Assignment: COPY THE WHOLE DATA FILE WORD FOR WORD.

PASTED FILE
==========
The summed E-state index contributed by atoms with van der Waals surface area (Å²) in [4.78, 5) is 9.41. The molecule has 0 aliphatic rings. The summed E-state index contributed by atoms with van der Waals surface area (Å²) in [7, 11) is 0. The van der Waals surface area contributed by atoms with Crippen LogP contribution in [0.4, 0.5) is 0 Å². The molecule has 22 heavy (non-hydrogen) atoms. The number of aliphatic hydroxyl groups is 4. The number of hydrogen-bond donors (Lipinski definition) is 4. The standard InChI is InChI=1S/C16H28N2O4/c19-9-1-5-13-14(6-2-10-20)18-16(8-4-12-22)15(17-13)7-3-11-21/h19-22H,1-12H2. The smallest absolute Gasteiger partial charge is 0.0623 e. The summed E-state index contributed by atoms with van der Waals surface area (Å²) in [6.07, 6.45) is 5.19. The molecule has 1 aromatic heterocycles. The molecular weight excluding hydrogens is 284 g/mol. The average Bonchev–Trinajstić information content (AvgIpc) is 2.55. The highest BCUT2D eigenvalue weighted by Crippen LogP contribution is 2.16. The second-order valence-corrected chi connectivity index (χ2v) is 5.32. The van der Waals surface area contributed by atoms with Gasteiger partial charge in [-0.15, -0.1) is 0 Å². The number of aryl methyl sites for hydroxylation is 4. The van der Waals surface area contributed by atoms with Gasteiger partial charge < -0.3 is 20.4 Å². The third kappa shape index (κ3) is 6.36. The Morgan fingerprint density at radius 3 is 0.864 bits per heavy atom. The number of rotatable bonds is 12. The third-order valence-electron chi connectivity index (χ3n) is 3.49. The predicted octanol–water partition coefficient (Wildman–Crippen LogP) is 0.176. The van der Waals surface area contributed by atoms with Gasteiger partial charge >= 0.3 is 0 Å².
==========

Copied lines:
The summed E-state index contributed by atoms with van der Waals surface area (Å²) in [4.78, 5) is 9.41. The molecule has 0 aliphatic rings. The summed E-state index contributed by atoms with van der Waals surface area (Å²) in [7, 11) is 0. The van der Waals surface area contributed by atoms with Crippen LogP contribution in [0.4, 0.5) is 0 Å². The molecule has 22 heavy (non-hydrogen) atoms. The number of aliphatic hydroxyl groups is 4. The number of hydrogen-bond donors (Lipinski definition) is 4. The standard InChI is InChI=1S/C16H28N2O4/c19-9-1-5-13-14(6-2-10-20)18-16(8-4-12-22)15(17-13)7-3-11-21/h19-22H,1-12H2. The smallest absolute Gasteiger partial charge is 0.0623 e. The summed E-state index contributed by atoms with van der Waals surface area (Å²) in [6.07, 6.45) is 5.19. The molecule has 1 aromatic heterocycles. The molecular weight excluding hydrogens is 284 g/mol. The average Bonchev–Trinajstić information content (AvgIpc) is 2.55. The highest BCUT2D eigenvalue weighted by Crippen LogP contribution is 2.16. The second-order valence-corrected chi connectivity index (χ2v) is 5.32. The van der Waals surface area contributed by atoms with Gasteiger partial charge in [-0.15, -0.1) is 0 Å². The number of aryl methyl sites for hydroxylation is 4. The van der Waals surface area contributed by atoms with Gasteiger partial charge < -0.3 is 20.4 Å². The third kappa shape index (κ3) is 6.36. The Morgan fingerprint density at radius 3 is 0.864 bits per heavy atom. The number of rotatable bonds is 12. The third-order valence-electron chi connectivity index (χ3n) is 3.49. The predicted octanol–water partition coefficient (Wildman–Crippen LogP) is 0.176. The van der Waals surface area contributed by atoms with Gasteiger partial charge >= 0.3 is 0 Å².